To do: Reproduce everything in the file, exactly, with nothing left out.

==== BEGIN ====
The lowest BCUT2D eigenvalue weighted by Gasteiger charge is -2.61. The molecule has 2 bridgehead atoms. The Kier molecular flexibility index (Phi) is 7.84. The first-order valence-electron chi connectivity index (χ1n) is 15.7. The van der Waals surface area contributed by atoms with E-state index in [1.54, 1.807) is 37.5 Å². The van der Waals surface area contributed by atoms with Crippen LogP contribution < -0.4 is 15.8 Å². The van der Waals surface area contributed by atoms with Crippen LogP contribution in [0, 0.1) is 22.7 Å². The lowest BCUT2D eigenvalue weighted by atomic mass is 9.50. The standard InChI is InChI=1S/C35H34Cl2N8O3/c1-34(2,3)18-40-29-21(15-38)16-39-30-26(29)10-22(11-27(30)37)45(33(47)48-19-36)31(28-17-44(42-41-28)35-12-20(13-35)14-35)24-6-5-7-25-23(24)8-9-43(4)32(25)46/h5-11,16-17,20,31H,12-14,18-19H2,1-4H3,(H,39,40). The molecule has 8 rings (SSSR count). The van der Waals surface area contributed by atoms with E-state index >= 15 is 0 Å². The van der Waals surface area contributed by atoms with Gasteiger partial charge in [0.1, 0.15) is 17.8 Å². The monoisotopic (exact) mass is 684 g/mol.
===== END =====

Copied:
The lowest BCUT2D eigenvalue weighted by Gasteiger charge is -2.61. The molecule has 2 bridgehead atoms. The Kier molecular flexibility index (Phi) is 7.84. The first-order valence-electron chi connectivity index (χ1n) is 15.7. The van der Waals surface area contributed by atoms with E-state index in [1.54, 1.807) is 37.5 Å². The van der Waals surface area contributed by atoms with Crippen LogP contribution < -0.4 is 15.8 Å². The van der Waals surface area contributed by atoms with Crippen LogP contribution in [0, 0.1) is 22.7 Å². The lowest BCUT2D eigenvalue weighted by atomic mass is 9.50. The standard InChI is InChI=1S/C35H34Cl2N8O3/c1-34(2,3)18-40-29-21(15-38)16-39-30-26(29)10-22(11-27(30)37)45(33(47)48-19-36)31(28-17-44(42-41-28)35-12-20(13-35)14-35)24-6-5-7-25-23(24)8-9-43(4)32(25)46/h5-11,16-17,20,31H,12-14,18-19H2,1-4H3,(H,39,40). The molecule has 8 rings (SSSR count). The van der Waals surface area contributed by atoms with E-state index >= 15 is 0 Å². The van der Waals surface area contributed by atoms with Gasteiger partial charge in [0.1, 0.15) is 17.8 Å². The monoisotopic (exact) mass is 684 g/mol.